For the past month we’ve experienced a roller coaster ride of volatility because of a potential trade war. The Trump administration recently slapped broad based 25% tariffs on steel and 10% tariffs on aluminum. Even though most countries are exempt, large trading partners like China are not. China has since responded by adding tariffs to a variety of American goods. After Trump proposed additional tariffs China hit back with a list of its own. Finally, on Thursday evening, Trump proposed another $100 billion in tariffs after China’s aggressive response.
Beijing is planning to “counterattack with great strength” if Trump actually implements these new tariffs. At this time we’re talking about proposals, not actual taxes quite yet. Trump is leaving several weeks of time for negotiations and public input before acting. If implemented, the tariffs will begin phasing in later this May. The escalation is frightening markets as investors fear higher prices for goods. Tariffs are essentially taxes on foreign goods and implemented to protect domestic production. Unfortunately, like most taxes, they tend to slow the economy down. Even here in northern Indiana, manufacturers are concerned higher steel prices will lead to lower RV production.
Higher prices inevitably lead to fewer purchases and eventually a slowdown in production. We’re not there yet but the economy could very well slow down. Trade disputes coupled with higher interest rates could be devastating. However, I don’t think investors are taking into account Trump’s personality or negotiation tactics. If we go back in time to the 2016 campaign cycle Trump proposed torturing terrorists and then going after their families. In reality this meant we’re simply going to be tough on terror. Trump wanted a 15% corporate tax and landed at 21%. He wanted to repeal ALL of Obamacare but only ended up repealing the individual mandate.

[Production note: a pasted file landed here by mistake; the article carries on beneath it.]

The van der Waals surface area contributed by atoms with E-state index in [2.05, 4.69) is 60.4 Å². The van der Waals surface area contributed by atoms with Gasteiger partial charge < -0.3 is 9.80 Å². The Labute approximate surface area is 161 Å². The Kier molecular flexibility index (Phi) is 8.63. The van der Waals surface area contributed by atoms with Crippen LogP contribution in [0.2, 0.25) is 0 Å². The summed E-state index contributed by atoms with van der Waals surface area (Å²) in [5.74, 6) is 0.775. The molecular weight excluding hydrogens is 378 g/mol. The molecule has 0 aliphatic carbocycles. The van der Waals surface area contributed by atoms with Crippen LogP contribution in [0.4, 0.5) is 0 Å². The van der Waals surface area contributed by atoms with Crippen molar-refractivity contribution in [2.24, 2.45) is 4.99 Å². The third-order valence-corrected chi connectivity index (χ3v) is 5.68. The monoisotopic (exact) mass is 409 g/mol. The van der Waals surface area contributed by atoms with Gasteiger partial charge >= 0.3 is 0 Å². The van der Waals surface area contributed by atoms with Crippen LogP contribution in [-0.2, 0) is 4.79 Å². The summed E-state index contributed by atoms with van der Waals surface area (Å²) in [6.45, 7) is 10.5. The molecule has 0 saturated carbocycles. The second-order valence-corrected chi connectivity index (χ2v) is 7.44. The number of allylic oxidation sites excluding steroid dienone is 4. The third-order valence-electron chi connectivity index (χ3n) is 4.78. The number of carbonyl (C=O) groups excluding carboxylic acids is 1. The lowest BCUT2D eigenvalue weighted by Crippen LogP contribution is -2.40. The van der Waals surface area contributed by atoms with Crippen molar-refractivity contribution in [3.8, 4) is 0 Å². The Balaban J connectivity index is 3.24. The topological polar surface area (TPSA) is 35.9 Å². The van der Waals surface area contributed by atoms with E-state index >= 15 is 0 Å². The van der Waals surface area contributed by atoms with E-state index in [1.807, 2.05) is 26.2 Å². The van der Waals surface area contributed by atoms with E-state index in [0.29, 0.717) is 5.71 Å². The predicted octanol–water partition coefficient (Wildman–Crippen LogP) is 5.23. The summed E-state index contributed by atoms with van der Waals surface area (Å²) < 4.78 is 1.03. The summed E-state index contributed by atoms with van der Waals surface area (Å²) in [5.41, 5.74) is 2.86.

Trump explains his negotiating tactics in his numerous books and interviews. Propose something absolutely insane and end up somewhere in the middle. He discusses this as part of negotiating from a “position of strength”. He then conjures up media controversy to keep people talking. Trump claims there is no such thing as bad publicity. Therefore, given the information in his books, his current policies, and day-to-day activities; the prospect of an all-out trade war is unlikely. Trump simply wants to get China to the table so we can have more reciprocal trade. He understands how $3-500 billion in trade deficits is not sustainable. Over the long run investors should do just fine and both countries will be better off.
DISCLAIMER: I am not a licensed investment advisor or tax professional. I am not liable for any losses incurred by any parties. This blog should be viewed for entertainment and/or educational purposes only. Any transactions published are not recommendations to buy or sell any securities. Please consult with an investment professional before making investment decisions.